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Nanotech Neural Surgery

Researchers at MIT and at the University of Hong Kong have developed a treatment for repairing severely damaged brain tissues, offering the possibility of restoring partial function to people injured by disease or trauma.

The treatment uses synthetic peptide molecules as scaffolding, allowing damaged neurons to grow new axons in order to connect to other nerve endings. The researchers' goal is a modest 20% restoration, but the process worked well enough to restore sight to hamsters that had been blinded by the intentional severing of their optical nerves.

The researchers injected the blind hamsters at the site of their injury with a solution containing synthetically made peptides - miniscule molecules measuring just five nanometres long. Once inside the hamster's brain, the peptides spontaneously arranged into a scaffold-like criss-cross of nanofibres, which bridged the gap between the severed nerves. The scientists discovered that brain tissue in the hamsters knitted together across the molecular scaffold, while also preventing scar tissue from forming. Importantly, the newly formed brain tissue enabled the brain nerves to re-grow, restoring vision in the injured hamsters.

The treatment works as well in older brains as it does in younger ones, and the synthetic peptides appear to be both immunologically inert and either absorbed into local proteins or flushed through the urinary system in a matter of weeks.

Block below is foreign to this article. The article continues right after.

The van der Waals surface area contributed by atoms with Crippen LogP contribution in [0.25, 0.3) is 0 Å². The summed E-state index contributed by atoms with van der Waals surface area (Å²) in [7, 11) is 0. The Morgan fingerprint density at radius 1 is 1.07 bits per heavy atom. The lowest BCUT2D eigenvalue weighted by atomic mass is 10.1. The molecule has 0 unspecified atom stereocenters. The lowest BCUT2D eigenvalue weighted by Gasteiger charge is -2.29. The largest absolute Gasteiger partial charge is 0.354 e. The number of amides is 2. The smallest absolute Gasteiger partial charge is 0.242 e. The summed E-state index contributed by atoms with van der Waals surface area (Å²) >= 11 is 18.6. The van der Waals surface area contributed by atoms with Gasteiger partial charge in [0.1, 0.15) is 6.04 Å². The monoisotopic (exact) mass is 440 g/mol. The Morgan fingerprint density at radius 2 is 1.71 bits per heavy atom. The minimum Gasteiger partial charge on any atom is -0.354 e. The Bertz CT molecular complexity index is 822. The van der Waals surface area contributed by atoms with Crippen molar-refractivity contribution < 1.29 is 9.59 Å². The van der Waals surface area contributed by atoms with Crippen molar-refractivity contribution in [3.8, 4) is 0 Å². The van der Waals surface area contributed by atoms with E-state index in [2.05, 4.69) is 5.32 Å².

More details at MIT.

Comments (4)


"...hamsters that had been blinded by the intentional severing of their optical nerves."

This sentence made me cry. Why do we do this to animals? Hopefully models like SimVirus will improve to the extent no animal pain or suffering will be required. (see Tuesday's article: http://www.worldchanging.com/archives/004201.html)

Pace Arko:

Animal experimentation can be cruel and can be very expensive. Software models, DNA chips and microlabs can substitute for some of these tests but, sadly, the alternatives aren't yet perfect. For some tests, there simply is no substitute for animal experimentation. In medicine, I'd want these new procedures tested in animals before they are tested on human beings.

On to the subject of this post, I'm thrilled to see this! Think of the back and limb injuries we could cure!

I hope the synthetic peptides are cheap to make.

Getting these peptides to the damaged sites in body also seems tough. Do we have to operate on a patient's skull to get the peptides to their severed optic nerves? Or is there some other clever way we could do it--microscopic polymer bags filled with peptides that travel up an artery to open up on site maybe?

shane sidlow:

I can understand the sympathy shown by the person who disagrees with animal testing, however, I feel it is useful to point out that there is an alternative which would me much more effective. In the case of sight (for instance) why not offer the experimental proceedure to people who have suffered neurological damage? This could offer some people who would otherwise remain blind, the opportunity to a: possibly regain their sight and b: give some real (i.e based on a human subject) feedback to the scientists studying this area.
I would be horrified to lose my sight in an accident and would be pretty excited by the opportunity to regain my full abilities (or even a partial return to vision).

Obviously there is always the view that human life is somehow sanctified, but I don't hold with that view and feel that we are wasting an awful lot of time and resources on avenues which may prove to be somewhat futile.

Please don't take offence if you disagree with me, I'm stating a belief based on my experience of life, if I'm wrong, you have my email address and I would be more than happy to be educated more fully on the issue.

Regards, Shane


This nanobiotechnology is already in clinical trials, so it could be closer to market than we think. WWW.PURAMATRIX.COM


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